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Mandela book coverToday or anytime this week is a perfect opportunity to help instill a passion for justice in your child by talking about Nelson Mandela’s life and impact.

1. If you watch the news on TV, call them over to watch the coverage of today’s memorial service in Soweto, South Africa. Or show them an online news video of highlights from today’s service.

Or watch this 4-minute tribute poem by Maya Angelou together.

2. If you’re a turn-up-the-music-and-dance-in-the-living-room kind of family, find a South African song on iTunes, Spotify, or YouTube and celebrate freedom and justice through dance. A few song suggestions: “Lion in a Cage (Nelson Mandela)” by Dolores Keane, “Freedom is Coming,” or “Siyahamba” (We are Marching). Dance is a powerful, embodied way to celebrate and educate. (This morning I danced to “Lion in a Cage” with a small group of women in an African dance class. It was awesome!)

3. Check out a children’s book about Nelson Mandela from your local or school library this week and read it with your child.

4. Share with your child in your own words why you are grateful for Nelson Mandela’s life. You could also share this video of a song tribute to Mandela by the Soweto Gospel Choir in a Woolworths store in Johannesburg. (With English translation.)

5. If you come from a Christian tradition, tell your child that God is passionate about justice–that justice is part of God’s character–and share a verse like Micah 6:8: “And what does the Lord require of you? To act justly and to love mercy and to walk humbly with your God.” Or Isaiah 1:17:

“Learn to do good.
Seek justice.
Help the oppressed.
Defend the cause of orphans.
Fight for the rights of widows.”

Any day is a good day to seek to instill a heart for justice in your child. But days and weeks like this one are particularly excellent opportunities.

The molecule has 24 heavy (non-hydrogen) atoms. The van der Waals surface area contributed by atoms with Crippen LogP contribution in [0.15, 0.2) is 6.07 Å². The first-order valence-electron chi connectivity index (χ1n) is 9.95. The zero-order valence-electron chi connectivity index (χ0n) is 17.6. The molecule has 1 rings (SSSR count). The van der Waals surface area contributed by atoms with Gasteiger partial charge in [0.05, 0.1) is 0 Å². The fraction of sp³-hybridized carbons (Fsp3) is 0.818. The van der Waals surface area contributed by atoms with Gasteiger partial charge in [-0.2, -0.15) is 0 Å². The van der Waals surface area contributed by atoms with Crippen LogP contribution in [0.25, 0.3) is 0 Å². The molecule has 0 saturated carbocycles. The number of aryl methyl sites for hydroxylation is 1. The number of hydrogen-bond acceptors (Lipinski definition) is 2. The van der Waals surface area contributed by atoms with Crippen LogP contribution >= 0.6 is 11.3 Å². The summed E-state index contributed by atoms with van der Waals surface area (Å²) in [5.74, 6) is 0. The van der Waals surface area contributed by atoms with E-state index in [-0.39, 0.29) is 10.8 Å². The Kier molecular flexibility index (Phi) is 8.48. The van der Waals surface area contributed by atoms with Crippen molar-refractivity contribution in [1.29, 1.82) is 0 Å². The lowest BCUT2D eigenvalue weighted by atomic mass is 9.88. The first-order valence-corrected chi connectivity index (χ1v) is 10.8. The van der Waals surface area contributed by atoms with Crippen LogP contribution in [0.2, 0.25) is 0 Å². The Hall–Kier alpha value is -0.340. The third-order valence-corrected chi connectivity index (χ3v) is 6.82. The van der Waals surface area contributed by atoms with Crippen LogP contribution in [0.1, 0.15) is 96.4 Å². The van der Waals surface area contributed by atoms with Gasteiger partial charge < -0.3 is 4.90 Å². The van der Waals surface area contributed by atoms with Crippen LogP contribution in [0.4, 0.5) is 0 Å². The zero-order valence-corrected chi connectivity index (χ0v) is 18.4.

Christmas Doesn’t Have to Be This Way!


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My article “Christmas Doesn’t Have to be This Way!” (below) was published online this week by Today’s Christian Woman in their Parenting section. You can find it on their website here

Chistmas woman 2Christmas Day 2004 was the straw that broke the camel’s back. It was the Christmas where the proverbial poop hit the fan—when I finally said to my husband what I’d been stuffing down for the eight years we’d been married:

“I hate Christmas!”

Taking my cue from some of the psalmists, I decided to vent. I grabbed a pencil and paper and scribbled down everything I hated about Christmas.

I despised traveling at Christmas—the stress of packing, crowded airports, and traveling with kids. I disliked the lack of physical and mental space I experienced when we stayed in someone else’s house with two other families. I love my extended family, but living under one roof with them for 10 days does not foster “peace on earth and goodwill to men,” moms, or nephews.

Trying to come up with gift ideas for 19 relatives who already had everything they needed exhausted me. I was bitter about spending my evenings and weekends shopping. The facial expressions of the strung out shoppers around me all seemed to ask the same rhetorical question: Why are we doing this?